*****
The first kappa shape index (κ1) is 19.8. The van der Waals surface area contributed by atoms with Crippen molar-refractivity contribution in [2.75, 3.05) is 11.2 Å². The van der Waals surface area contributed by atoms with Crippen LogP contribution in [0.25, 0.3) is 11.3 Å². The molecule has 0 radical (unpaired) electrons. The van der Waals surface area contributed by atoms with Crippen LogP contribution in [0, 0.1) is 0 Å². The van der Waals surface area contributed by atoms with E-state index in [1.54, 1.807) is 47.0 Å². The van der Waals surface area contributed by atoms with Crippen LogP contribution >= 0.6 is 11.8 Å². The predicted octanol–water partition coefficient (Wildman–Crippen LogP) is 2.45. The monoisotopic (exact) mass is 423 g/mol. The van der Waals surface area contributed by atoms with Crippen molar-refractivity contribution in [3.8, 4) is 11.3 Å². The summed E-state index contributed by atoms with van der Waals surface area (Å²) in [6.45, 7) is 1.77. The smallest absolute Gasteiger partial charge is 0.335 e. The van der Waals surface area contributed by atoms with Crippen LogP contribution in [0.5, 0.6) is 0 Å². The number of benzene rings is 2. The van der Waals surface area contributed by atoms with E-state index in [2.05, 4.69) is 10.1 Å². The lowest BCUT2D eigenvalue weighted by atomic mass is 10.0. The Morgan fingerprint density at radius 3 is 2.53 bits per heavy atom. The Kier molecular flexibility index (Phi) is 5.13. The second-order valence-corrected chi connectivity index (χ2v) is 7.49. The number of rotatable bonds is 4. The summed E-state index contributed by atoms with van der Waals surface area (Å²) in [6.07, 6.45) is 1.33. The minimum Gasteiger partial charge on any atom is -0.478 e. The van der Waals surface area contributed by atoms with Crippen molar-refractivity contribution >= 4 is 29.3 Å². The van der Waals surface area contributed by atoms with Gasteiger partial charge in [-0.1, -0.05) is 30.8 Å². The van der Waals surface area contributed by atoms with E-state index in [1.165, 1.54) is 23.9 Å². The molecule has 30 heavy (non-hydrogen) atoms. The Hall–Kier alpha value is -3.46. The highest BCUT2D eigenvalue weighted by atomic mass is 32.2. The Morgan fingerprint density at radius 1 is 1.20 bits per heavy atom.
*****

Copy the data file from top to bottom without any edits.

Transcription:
The first kappa shape index (κ1) is 19.8. The van der Waals surface area contributed by atoms with Crippen molar-refractivity contribution in [2.75, 3.05) is 11.2 Å². The van der Waals surface area contributed by atoms with Crippen LogP contribution in [0.25, 0.3) is 11.3 Å². The molecule has 0 radical (unpaired) electrons. The van der Waals surface area contributed by atoms with Crippen LogP contribution in [0, 0.1) is 0 Å². The van der Waals surface area contributed by atoms with E-state index in [1.54, 1.807) is 47.0 Å². The van der Waals surface area contributed by atoms with Crippen LogP contribution >= 0.6 is 11.8 Å². The predicted octanol–water partition coefficient (Wildman–Crippen LogP) is 2.45. The monoisotopic (exact) mass is 423 g/mol. The van der Waals surface area contributed by atoms with Crippen molar-refractivity contribution in [3.8, 4) is 11.3 Å². The summed E-state index contributed by atoms with van der Waals surface area (Å²) in [6.45, 7) is 1.77. The smallest absolute Gasteiger partial charge is 0.335 e. The van der Waals surface area contributed by atoms with Crippen LogP contribution in [0.5, 0.6) is 0 Å². The number of benzene rings is 2. The van der Waals surface area contributed by atoms with E-state index in [2.05, 4.69) is 10.1 Å². The lowest BCUT2D eigenvalue weighted by atomic mass is 10.0. The Morgan fingerprint density at radius 3 is 2.53 bits per heavy atom. The Kier molecular flexibility index (Phi) is 5.13. The second-order valence-corrected chi connectivity index (χ2v) is 7.49. The number of rotatable bonds is 4. The summed E-state index contributed by atoms with van der Waals surface area (Å²) in [6.07, 6.45) is 1.33. The minimum Gasteiger partial charge on any atom is -0.478 e. The van der Waals surface area contributed by atoms with Crippen molar-refractivity contribution >= 4 is 29.3 Å². The van der Waals surface area contributed by atoms with Gasteiger partial charge in [-0.1, -0.05) is 30.8 Å². The van der Waals surface area contributed by atoms with E-state index in [1.165, 1.54) is 23.9 Å². The molecule has 30 heavy (non-hydrogen) atoms. The Hall–Kier alpha value is -3.46. The highest BCUT2D eigenvalue weighted by atomic mass is 32.2. The Morgan fingerprint density at radius 1 is 1.20 bits per heavy atom.